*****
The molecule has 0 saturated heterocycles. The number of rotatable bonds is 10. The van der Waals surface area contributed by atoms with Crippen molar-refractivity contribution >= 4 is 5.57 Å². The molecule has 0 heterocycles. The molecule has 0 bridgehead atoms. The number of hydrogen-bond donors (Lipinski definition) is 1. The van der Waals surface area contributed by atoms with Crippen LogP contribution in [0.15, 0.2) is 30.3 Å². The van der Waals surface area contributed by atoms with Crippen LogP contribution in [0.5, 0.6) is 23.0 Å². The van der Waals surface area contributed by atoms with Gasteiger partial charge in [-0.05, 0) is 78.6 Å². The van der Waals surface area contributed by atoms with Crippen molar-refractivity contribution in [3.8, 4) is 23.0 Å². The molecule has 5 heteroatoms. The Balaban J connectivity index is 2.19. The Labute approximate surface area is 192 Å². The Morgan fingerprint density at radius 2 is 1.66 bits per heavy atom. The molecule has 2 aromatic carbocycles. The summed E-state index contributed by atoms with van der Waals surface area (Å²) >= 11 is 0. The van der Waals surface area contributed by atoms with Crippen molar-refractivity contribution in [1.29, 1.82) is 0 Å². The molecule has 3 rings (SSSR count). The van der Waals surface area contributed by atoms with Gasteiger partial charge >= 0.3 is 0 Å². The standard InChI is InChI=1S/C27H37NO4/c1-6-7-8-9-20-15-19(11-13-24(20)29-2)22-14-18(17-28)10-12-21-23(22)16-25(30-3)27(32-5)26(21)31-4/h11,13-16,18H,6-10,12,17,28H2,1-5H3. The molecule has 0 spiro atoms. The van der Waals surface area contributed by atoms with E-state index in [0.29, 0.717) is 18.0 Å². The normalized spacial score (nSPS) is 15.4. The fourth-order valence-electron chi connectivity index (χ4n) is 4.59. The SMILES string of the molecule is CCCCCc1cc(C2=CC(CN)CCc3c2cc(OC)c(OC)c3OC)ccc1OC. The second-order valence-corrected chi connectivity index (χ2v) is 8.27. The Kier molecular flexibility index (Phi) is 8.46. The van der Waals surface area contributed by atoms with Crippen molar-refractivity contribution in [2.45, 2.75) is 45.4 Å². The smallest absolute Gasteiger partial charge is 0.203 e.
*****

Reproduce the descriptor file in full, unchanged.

The molecule has 0 saturated heterocycles. The number of rotatable bonds is 10. The van der Waals surface area contributed by atoms with Crippen molar-refractivity contribution >= 4 is 5.57 Å². The molecule has 0 heterocycles. The molecule has 0 bridgehead atoms. The number of hydrogen-bond donors (Lipinski definition) is 1. The van der Waals surface area contributed by atoms with Crippen LogP contribution in [0.15, 0.2) is 30.3 Å². The van der Waals surface area contributed by atoms with Crippen LogP contribution in [0.5, 0.6) is 23.0 Å². The van der Waals surface area contributed by atoms with Gasteiger partial charge in [-0.05, 0) is 78.6 Å². The van der Waals surface area contributed by atoms with Crippen molar-refractivity contribution in [3.8, 4) is 23.0 Å². The molecule has 5 heteroatoms. The Balaban J connectivity index is 2.19. The Labute approximate surface area is 192 Å². The Morgan fingerprint density at radius 2 is 1.66 bits per heavy atom. The molecule has 2 aromatic carbocycles. The summed E-state index contributed by atoms with van der Waals surface area (Å²) >= 11 is 0. The van der Waals surface area contributed by atoms with Crippen molar-refractivity contribution in [1.29, 1.82) is 0 Å². The molecule has 3 rings (SSSR count). The van der Waals surface area contributed by atoms with Gasteiger partial charge >= 0.3 is 0 Å². The standard InChI is InChI=1S/C27H37NO4/c1-6-7-8-9-20-15-19(11-13-24(20)29-2)22-14-18(17-28)10-12-21-23(22)16-25(30-3)27(32-5)26(21)31-4/h11,13-16,18H,6-10,12,17,28H2,1-5H3. The molecule has 0 spiro atoms. The van der Waals surface area contributed by atoms with E-state index in [0.29, 0.717) is 18.0 Å². The normalized spacial score (nSPS) is 15.4. The fourth-order valence-electron chi connectivity index (χ4n) is 4.59. The SMILES string of the molecule is CCCCCc1cc(C2=CC(CN)CCc3c2cc(OC)c(OC)c3OC)ccc1OC. The second-order valence-corrected chi connectivity index (χ2v) is 8.27. The Kier molecular flexibility index (Phi) is 8.46. The van der Waals surface area contributed by atoms with Crippen molar-refractivity contribution in [2.45, 2.75) is 45.4 Å². The smallest absolute Gasteiger partial charge is 0.203 e.